Try Herbert Ashbury's excellent book "The Gangs of New York"' a chronicle of a century of vice , crime and corruption in our great port city for some ales hat will URL your hair.
  14. There are several "big" things we could all see wrong- changing morals, manners, hygiene etc. But really now. In what millennium could baby juggling at height be considered entertainment? All that's need to make it worse would be ... baby juggling over an alligator pit.
  15. Jack@$$ meets Boardwalk Empire :p
  16. Deco-Doll-1928

    Deco-Doll-1928 Practically Family

    Good grief! There sure were a lot of people during that time doing crazy stunts like this, huh? lol


    My comment on this thread is that it's really sad how much time has changed, but things like racism never go away (although in some respects, some things have gotten better). It's things like this that I don't like about the Golden Era (or any past era). However, I think the most important thing to remember is what we today can learn from peoples mistakes from the past so we hopefully don't make the same mistake they did.
    Last edited: Jan 9, 2012
  17. Yes. The shootings and crimes that get reported on the news are few and far between. The police don't even answer a lot of the calls, yes it's THAT bad. If you are white, you can not walk through the south side at night. My wife worked down there and was told by the police, if your driving through this area and you accidentally hit someone you don't stop to help, drive to a police station and report it. In the 30's my mother took the train by herself downtown and walked to the Aragon every weekend, no one bothered you. When it was hot people slept down by the lake, no one bothered you. It is a LOT worse today, there are shootings, rapes, assaults, robberies constantly in the city, it is BAD. I've lived there, I know what Im talking about.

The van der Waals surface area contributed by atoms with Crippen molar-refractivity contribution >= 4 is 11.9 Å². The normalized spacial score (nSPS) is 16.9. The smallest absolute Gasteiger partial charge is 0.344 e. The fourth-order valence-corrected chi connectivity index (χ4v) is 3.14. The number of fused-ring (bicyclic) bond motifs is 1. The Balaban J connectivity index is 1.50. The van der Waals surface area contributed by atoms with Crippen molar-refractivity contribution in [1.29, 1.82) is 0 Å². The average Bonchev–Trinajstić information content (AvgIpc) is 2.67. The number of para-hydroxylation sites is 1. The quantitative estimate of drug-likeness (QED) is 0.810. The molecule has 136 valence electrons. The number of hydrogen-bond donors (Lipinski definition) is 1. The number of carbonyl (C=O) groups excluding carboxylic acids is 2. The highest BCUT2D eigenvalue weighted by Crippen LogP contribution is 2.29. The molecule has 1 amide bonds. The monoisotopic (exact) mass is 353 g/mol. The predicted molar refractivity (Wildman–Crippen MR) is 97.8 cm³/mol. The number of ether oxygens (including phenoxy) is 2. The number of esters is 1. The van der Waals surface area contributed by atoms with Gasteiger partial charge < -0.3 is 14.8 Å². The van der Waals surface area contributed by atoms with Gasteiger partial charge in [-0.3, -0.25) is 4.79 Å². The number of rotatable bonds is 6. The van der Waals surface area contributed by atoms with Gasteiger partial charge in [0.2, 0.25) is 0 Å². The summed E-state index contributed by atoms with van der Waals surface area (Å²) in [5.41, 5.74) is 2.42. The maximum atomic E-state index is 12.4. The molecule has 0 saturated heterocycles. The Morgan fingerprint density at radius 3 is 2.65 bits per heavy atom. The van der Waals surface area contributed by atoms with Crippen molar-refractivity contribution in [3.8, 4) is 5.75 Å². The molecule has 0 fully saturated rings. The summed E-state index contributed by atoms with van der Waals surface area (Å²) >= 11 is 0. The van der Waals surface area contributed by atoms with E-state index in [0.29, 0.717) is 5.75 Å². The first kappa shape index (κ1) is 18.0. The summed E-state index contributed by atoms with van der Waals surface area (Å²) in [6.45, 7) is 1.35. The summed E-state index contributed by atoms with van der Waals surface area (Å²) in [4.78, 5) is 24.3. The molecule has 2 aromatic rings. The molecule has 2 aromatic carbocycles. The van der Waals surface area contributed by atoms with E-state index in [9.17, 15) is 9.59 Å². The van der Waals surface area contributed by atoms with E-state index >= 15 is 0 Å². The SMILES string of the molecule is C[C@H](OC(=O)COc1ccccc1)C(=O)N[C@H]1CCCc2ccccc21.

18. Flat Foot Floey

    Flat Foot Floey My Mail is Forwarded Here

    I agree with Edward. Even if people are still stupid as hell today some things really have changed to the better. If you don't want to see it just because you love your nostalgia so much...well okay. I don't even care to get into this discussions anymore because I already know the opinions won't change a bit.

    For Jackass take this:

    I quite enjoyed the clip.^^
  19. Edward

    Edward Bartender

    Oh sure, it's still there, though imo it's something of an advance that if not wiped out entirely, it can't be as explicit as once it was. Just bugs me when people (typically from ethnicities and social groups who've never had to face these forms of prejudice) fetishise a time in the past as some sort of perfect period when, in reality, it wasn't a whole heap better than today. There's a lot of folks would get a very rude awakening if they ever did get plunked down in the middle of the era and had to survive its mores.
  20. Thats funny Edward that you would say that yet be here. My folks and all their friends were the WWII generation and all of them, ALL of them say the same thing, that even with the war and growing up in the depression they were glad they were born when they were because life was better then. How do you explain that? There were more freedoms, less government control, less taxes, one person could work and women (if they chose to) could stay home and raise a family. Families ate together, played together, prayed together. Life was simpler, I'd go in a second.